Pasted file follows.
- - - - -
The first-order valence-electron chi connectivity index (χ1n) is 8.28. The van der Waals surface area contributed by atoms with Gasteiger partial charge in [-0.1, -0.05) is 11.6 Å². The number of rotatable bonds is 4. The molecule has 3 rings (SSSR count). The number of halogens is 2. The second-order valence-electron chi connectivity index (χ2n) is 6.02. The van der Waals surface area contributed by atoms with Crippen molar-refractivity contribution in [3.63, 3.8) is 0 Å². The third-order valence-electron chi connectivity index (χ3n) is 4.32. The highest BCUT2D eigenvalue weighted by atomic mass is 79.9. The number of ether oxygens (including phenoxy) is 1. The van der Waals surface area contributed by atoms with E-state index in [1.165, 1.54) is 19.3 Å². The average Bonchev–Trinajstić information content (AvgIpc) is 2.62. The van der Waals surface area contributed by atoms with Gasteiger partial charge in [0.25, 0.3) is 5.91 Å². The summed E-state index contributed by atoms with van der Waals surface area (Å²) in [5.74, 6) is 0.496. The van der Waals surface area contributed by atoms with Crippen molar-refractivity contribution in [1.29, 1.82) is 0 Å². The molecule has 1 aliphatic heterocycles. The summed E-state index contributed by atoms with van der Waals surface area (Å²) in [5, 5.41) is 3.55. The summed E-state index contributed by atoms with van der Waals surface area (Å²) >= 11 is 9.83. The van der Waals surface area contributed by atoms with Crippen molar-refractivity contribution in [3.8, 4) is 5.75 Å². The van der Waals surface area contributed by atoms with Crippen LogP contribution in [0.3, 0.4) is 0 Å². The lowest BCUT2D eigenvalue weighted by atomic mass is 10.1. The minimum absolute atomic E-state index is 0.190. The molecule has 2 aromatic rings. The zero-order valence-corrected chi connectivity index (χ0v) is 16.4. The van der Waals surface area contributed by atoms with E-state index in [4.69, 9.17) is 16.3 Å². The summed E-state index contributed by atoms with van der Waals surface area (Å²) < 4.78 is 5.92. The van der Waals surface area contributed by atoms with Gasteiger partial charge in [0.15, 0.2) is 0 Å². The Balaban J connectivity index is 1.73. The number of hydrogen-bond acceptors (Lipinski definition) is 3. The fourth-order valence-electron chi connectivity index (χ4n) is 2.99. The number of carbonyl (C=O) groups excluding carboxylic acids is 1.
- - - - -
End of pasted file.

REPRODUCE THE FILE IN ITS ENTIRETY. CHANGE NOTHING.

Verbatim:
The first-order valence-electron chi connectivity index (χ1n) is 8.28. The van der Waals surface area contributed by atoms with Gasteiger partial charge in [-0.1, -0.05) is 11.6 Å². The number of rotatable bonds is 4. The molecule has 3 rings (SSSR count). The number of halogens is 2. The second-order valence-electron chi connectivity index (χ2n) is 6.02. The van der Waals surface area contributed by atoms with Crippen molar-refractivity contribution in [3.63, 3.8) is 0 Å². The third-order valence-electron chi connectivity index (χ3n) is 4.32. The highest BCUT2D eigenvalue weighted by atomic mass is 79.9. The number of ether oxygens (including phenoxy) is 1. The van der Waals surface area contributed by atoms with E-state index in [1.165, 1.54) is 19.3 Å². The average Bonchev–Trinajstić information content (AvgIpc) is 2.62. The van der Waals surface area contributed by atoms with Gasteiger partial charge in [0.25, 0.3) is 5.91 Å². The summed E-state index contributed by atoms with van der Waals surface area (Å²) in [5.74, 6) is 0.496. The van der Waals surface area contributed by atoms with Crippen molar-refractivity contribution in [1.29, 1.82) is 0 Å². The molecule has 1 aliphatic heterocycles. The summed E-state index contributed by atoms with van der Waals surface area (Å²) in [5, 5.41) is 3.55. The summed E-state index contributed by atoms with van der Waals surface area (Å²) >= 11 is 9.83. The van der Waals surface area contributed by atoms with Crippen molar-refractivity contribution in [3.8, 4) is 5.75 Å². The van der Waals surface area contributed by atoms with Crippen LogP contribution in [0.3, 0.4) is 0 Å². The lowest BCUT2D eigenvalue weighted by atomic mass is 10.1. The minimum absolute atomic E-state index is 0.190. The molecule has 2 aromatic rings. The zero-order valence-corrected chi connectivity index (χ0v) is 16.4. The van der Waals surface area contributed by atoms with E-state index in [4.69, 9.17) is 16.3 Å². The summed E-state index contributed by atoms with van der Waals surface area (Å²) < 4.78 is 5.92. The van der Waals surface area contributed by atoms with Gasteiger partial charge in [0.15, 0.2) is 0 Å². The Balaban J connectivity index is 1.73. The number of hydrogen-bond acceptors (Lipinski definition) is 3. The fourth-order valence-electron chi connectivity index (χ4n) is 2.99. The number of carbonyl (C=O) groups excluding carboxylic acids is 1.